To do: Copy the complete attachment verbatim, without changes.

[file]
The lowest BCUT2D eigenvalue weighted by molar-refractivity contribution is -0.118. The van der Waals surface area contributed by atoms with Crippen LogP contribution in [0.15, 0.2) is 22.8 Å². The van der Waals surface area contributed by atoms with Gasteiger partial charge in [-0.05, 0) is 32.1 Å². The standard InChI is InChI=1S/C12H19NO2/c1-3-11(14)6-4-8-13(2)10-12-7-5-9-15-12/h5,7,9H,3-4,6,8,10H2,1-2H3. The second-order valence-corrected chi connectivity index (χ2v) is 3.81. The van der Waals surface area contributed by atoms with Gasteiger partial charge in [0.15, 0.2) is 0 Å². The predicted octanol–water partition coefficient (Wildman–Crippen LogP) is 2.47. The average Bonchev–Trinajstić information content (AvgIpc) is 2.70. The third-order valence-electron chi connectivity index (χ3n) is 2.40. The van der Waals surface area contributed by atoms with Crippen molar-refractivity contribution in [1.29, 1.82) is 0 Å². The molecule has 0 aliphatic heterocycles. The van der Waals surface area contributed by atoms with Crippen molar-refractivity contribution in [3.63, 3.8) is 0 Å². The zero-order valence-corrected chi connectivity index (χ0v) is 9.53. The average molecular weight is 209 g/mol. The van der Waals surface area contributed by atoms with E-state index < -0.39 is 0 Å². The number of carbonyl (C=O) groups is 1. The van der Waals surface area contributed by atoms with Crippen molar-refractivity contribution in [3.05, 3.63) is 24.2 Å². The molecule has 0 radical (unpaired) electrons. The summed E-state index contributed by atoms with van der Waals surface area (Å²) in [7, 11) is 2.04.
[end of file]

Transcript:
The lowest BCUT2D eigenvalue weighted by molar-refractivity contribution is -0.118. The van der Waals surface area contributed by atoms with Crippen LogP contribution in [0.15, 0.2) is 22.8 Å². The van der Waals surface area contributed by atoms with Gasteiger partial charge in [-0.05, 0) is 32.1 Å². The standard InChI is InChI=1S/C12H19NO2/c1-3-11(14)6-4-8-13(2)10-12-7-5-9-15-12/h5,7,9H,3-4,6,8,10H2,1-2H3. The second-order valence-corrected chi connectivity index (χ2v) is 3.81. The van der Waals surface area contributed by atoms with Gasteiger partial charge in [0.15, 0.2) is 0 Å². The predicted octanol–water partition coefficient (Wildman–Crippen LogP) is 2.47. The average Bonchev–Trinajstić information content (AvgIpc) is 2.70. The third-order valence-electron chi connectivity index (χ3n) is 2.40. The van der Waals surface area contributed by atoms with Crippen molar-refractivity contribution in [1.29, 1.82) is 0 Å². The molecule has 0 aliphatic heterocycles. The van der Waals surface area contributed by atoms with Crippen molar-refractivity contribution in [3.63, 3.8) is 0 Å². The zero-order valence-corrected chi connectivity index (χ0v) is 9.53. The average molecular weight is 209 g/mol. The van der Waals surface area contributed by atoms with E-state index < -0.39 is 0 Å². The number of carbonyl (C=O) groups is 1. The van der Waals surface area contributed by atoms with Crippen molar-refractivity contribution in [3.05, 3.63) is 24.2 Å². The molecule has 0 radical (unpaired) electrons. The summed E-state index contributed by atoms with van der Waals surface area (Å²) in [7, 11) is 2.04.